Two major road-improvement projects in Harford County worth nearly $40 million, originally scheduled to start within the next year, have been deferred because the state lacks money, transportation officials said yesterday.
O. James Lighthizer, Maryland's transportation secretary, and other state officials met with Harford officials yesterday as part of a statewide tour to review the proposed state transportation plan. A revenue shortfall has led to the postponement of $1.76 billion worth of work on 66 major projects across Maryland.
The two major projects put on hold in Harford are:
* Widening and other work on Md. 24 from Interstate 95 south to Md. 755. Development around this 2.6-mile section near Edgewood is causing congestion. Construction is estimated to cost about $22 million.
* Widening and other work on Md. 22 from east of Shamrock Road to east of Md. 543. Development is causing congestion on the 2.5-mile section near Bel Air. Construction is estimated to cost about $15 million.
"These projects have been planned for a long time," said Harford County Executive Eileen M. Rehrmann, who added that she would work with the county's legislative delegation to determine whether Harford "got its fair share" in the state transportation plan.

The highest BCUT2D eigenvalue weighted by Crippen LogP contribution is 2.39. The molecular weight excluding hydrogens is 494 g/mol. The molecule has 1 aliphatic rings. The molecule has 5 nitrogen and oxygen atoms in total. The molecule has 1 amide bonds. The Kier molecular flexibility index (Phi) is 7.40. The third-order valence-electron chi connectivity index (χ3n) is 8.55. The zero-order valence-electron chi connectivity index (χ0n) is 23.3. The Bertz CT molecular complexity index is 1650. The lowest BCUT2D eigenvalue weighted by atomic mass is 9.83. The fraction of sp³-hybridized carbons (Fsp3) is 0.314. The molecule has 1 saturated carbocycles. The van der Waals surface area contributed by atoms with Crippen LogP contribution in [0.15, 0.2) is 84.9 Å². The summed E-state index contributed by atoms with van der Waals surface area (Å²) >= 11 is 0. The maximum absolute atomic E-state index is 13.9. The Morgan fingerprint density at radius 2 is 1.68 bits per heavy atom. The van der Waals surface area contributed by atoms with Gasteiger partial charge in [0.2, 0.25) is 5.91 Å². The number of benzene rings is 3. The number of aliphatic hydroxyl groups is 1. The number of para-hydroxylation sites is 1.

The plan must be submitted to Gov. William Donald Schaefer and the General Assembly for final action.
The Md. 24 project also is needed to provide better access to the new Edgewood MARC train station, Rehrmann said.
State and local officials had good news on two other local transportation issues.
Rehrmann said the county planned to proceed with a $600,000 project involving realignment and placement of a traffic signal at the intersection of Hess Road and Md. 146, also known as Jarrettsville Pike, where an influx of commuter traffic is causing an increasing number of accidents.
"Things are getting critical down there," Councilwoman Joanne S. Parrott, R-District B, said of the intersection. Many Harford residents use Hess Road en route to jobs in Towson and elsewhere.
Ronald J. Hartman, chief of the state Mass Transit Administration, said that ridership on the new MARC commuter rail line from Baltimore to Perryville, in Cecil County, is well above expectations. He said the line has about 600 riders each day, rather than the 400 expected initially.
L "It certainly shows that the demand is there," Hartman said.
However, commuters wanting more trains to Baltimore, especially later runs in the morning, will have to wait because of needed track improvements and the lack of money.